U.S.D.A., Forest Service, Region Five, San Francisco, CA
Forest Insect and Disease Management, Report No. 78-1. (1978)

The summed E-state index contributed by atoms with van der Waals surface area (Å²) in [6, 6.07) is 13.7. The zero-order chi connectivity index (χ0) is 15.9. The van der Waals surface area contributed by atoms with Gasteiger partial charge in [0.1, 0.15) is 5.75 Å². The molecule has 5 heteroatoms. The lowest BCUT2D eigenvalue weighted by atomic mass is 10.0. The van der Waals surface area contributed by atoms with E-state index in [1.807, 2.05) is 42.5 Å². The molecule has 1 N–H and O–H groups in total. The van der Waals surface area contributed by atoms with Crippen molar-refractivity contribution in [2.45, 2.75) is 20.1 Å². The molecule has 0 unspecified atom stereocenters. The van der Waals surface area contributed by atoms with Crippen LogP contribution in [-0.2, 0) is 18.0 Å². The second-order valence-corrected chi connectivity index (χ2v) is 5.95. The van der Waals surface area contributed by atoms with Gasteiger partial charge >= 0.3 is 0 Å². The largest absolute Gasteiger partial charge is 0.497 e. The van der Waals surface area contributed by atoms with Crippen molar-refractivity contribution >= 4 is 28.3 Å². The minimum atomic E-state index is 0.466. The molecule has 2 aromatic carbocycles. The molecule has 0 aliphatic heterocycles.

Smog symptoms are common and widespread in much of the southern Sierra Nevada, but the presence of ozone is not currently causing moderate or severe injury to pines on a forest-wide basis. Localized areas with moderately-injured pines do, however, exist, and ozone-sensitive trees will suffer continued injury if past seasonal ozone levels reoccur. Ozone concentrations high enough to produce chlorotic mottle on pines have been measured over a 70-mile portion of the western slopes of the southern Sierra Nevada, but, since 1974, trend plots have not shown any obvious trends in the level of ozone injury. Based on the information from these studies and because of questions still unanswered, the following recommendations are made: 1) conduct a pest damage inventory (PDI) on the Sierra and Sequoia National Forests; 2) continue to monitor ozone levels at selected forest locations, with at least one permanent and continuous monitoring site; 3) establish additional injury trend plots to assess smog effects under a variety of sites, stand characteristics, and ozone concentrations.